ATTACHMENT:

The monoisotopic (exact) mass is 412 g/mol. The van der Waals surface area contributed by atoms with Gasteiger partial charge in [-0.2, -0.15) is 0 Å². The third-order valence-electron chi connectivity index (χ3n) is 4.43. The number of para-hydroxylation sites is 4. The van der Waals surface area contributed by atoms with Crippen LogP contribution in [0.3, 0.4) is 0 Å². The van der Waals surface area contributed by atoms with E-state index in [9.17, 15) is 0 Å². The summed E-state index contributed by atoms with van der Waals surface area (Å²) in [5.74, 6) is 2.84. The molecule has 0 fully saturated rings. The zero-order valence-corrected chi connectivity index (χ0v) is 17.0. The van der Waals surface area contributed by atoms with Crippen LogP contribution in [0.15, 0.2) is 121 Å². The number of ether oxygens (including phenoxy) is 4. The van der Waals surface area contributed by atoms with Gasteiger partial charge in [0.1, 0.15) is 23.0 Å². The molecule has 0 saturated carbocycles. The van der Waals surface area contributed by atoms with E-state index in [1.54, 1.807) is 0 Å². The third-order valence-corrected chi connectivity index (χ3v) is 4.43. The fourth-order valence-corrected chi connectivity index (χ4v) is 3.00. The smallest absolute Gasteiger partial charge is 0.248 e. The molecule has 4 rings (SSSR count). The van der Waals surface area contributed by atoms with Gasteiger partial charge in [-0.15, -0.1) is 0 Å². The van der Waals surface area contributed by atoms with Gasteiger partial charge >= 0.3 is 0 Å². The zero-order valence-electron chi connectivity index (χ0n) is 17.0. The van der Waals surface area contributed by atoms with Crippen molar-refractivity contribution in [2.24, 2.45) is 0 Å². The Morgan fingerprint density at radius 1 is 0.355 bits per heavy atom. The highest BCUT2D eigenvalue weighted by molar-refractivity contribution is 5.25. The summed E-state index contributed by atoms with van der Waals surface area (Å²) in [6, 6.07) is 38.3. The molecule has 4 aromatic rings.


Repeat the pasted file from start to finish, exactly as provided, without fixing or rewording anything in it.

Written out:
The monoisotopic (exact) mass is 412 g/mol. The van der Waals surface area contributed by atoms with Gasteiger partial charge in [-0.2, -0.15) is 0 Å². The third-order valence-electron chi connectivity index (χ3n) is 4.43. The number of para-hydroxylation sites is 4. The van der Waals surface area contributed by atoms with Crippen LogP contribution in [0.3, 0.4) is 0 Å². The van der Waals surface area contributed by atoms with E-state index in [9.17, 15) is 0 Å². The summed E-state index contributed by atoms with van der Waals surface area (Å²) in [5.74, 6) is 2.84. The molecule has 0 fully saturated rings. The zero-order valence-corrected chi connectivity index (χ0v) is 17.0. The van der Waals surface area contributed by atoms with Crippen LogP contribution in [0.15, 0.2) is 121 Å². The number of ether oxygens (including phenoxy) is 4. The van der Waals surface area contributed by atoms with Gasteiger partial charge in [0.1, 0.15) is 23.0 Å². The molecule has 0 saturated carbocycles. The van der Waals surface area contributed by atoms with E-state index in [1.54, 1.807) is 0 Å². The third-order valence-corrected chi connectivity index (χ3v) is 4.43. The fourth-order valence-corrected chi connectivity index (χ4v) is 3.00. The smallest absolute Gasteiger partial charge is 0.248 e. The molecule has 4 rings (SSSR count). The van der Waals surface area contributed by atoms with Gasteiger partial charge in [-0.15, -0.1) is 0 Å². The van der Waals surface area contributed by atoms with Gasteiger partial charge >= 0.3 is 0 Å². The zero-order valence-electron chi connectivity index (χ0n) is 17.0. The van der Waals surface area contributed by atoms with Crippen molar-refractivity contribution in [2.24, 2.45) is 0 Å². The Morgan fingerprint density at radius 1 is 0.355 bits per heavy atom. The highest BCUT2D eigenvalue weighted by molar-refractivity contribution is 5.25. The summed E-state index contributed by atoms with van der Waals surface area (Å²) in [6, 6.07) is 38.3. The molecule has 4 aromatic rings.